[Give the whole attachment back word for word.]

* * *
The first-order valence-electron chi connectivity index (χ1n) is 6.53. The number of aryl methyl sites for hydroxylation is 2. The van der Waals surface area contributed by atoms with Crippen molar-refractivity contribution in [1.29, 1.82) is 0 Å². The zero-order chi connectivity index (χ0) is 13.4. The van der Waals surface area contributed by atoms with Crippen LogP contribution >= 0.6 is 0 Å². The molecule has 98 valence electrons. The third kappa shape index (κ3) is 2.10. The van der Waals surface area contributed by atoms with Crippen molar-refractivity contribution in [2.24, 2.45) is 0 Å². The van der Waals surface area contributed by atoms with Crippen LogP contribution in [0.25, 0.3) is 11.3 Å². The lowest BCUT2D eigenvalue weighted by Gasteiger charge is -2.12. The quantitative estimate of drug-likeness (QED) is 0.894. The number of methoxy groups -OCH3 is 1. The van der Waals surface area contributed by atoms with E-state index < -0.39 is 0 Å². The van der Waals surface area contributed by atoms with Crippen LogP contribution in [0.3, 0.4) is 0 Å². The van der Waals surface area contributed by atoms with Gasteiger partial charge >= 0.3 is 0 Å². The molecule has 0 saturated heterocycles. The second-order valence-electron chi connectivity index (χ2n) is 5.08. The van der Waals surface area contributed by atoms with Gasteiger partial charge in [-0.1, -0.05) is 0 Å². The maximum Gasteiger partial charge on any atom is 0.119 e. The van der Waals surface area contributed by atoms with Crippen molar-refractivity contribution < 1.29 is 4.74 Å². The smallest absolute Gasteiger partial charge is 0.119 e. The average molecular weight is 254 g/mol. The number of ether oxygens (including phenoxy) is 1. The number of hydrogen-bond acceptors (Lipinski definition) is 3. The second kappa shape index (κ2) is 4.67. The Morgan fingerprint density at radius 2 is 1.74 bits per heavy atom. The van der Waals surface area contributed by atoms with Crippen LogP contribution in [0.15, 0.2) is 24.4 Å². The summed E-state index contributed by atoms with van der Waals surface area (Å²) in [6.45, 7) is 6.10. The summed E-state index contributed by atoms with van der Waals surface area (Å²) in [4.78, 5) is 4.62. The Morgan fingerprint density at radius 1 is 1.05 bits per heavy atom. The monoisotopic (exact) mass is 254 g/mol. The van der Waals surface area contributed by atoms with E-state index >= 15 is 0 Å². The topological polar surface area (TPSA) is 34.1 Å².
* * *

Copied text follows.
The first-order valence-electron chi connectivity index (χ1n) is 6.53. The number of aryl methyl sites for hydroxylation is 2. The van der Waals surface area contributed by atoms with Crippen molar-refractivity contribution in [1.29, 1.82) is 0 Å². The zero-order chi connectivity index (χ0) is 13.4. The van der Waals surface area contributed by atoms with Crippen LogP contribution >= 0.6 is 0 Å². The molecule has 98 valence electrons. The third kappa shape index (κ3) is 2.10. The van der Waals surface area contributed by atoms with Crippen molar-refractivity contribution in [2.24, 2.45) is 0 Å². The van der Waals surface area contributed by atoms with Crippen LogP contribution in [0.25, 0.3) is 11.3 Å². The lowest BCUT2D eigenvalue weighted by Gasteiger charge is -2.12. The quantitative estimate of drug-likeness (QED) is 0.894. The number of methoxy groups -OCH3 is 1. The van der Waals surface area contributed by atoms with E-state index < -0.39 is 0 Å². The van der Waals surface area contributed by atoms with Crippen LogP contribution in [0.3, 0.4) is 0 Å². The van der Waals surface area contributed by atoms with Gasteiger partial charge >= 0.3 is 0 Å². The molecule has 0 saturated heterocycles. The second-order valence-electron chi connectivity index (χ2n) is 5.08. The van der Waals surface area contributed by atoms with Gasteiger partial charge in [-0.1, -0.05) is 0 Å². The maximum Gasteiger partial charge on any atom is 0.119 e. The van der Waals surface area contributed by atoms with Crippen molar-refractivity contribution < 1.29 is 4.74 Å². The smallest absolute Gasteiger partial charge is 0.119 e. The average molecular weight is 254 g/mol. The number of ether oxygens (including phenoxy) is 1. The number of hydrogen-bond acceptors (Lipinski definition) is 3. The second kappa shape index (κ2) is 4.67. The Morgan fingerprint density at radius 2 is 1.74 bits per heavy atom. The van der Waals surface area contributed by atoms with Crippen LogP contribution in [0.15, 0.2) is 24.4 Å². The summed E-state index contributed by atoms with van der Waals surface area (Å²) in [6.45, 7) is 6.10. The summed E-state index contributed by atoms with van der Waals surface area (Å²) in [4.78, 5) is 4.62. The Morgan fingerprint density at radius 1 is 1.05 bits per heavy atom. The monoisotopic (exact) mass is 254 g/mol. The van der Waals surface area contributed by atoms with E-state index >= 15 is 0 Å². The topological polar surface area (TPSA) is 34.1 Å².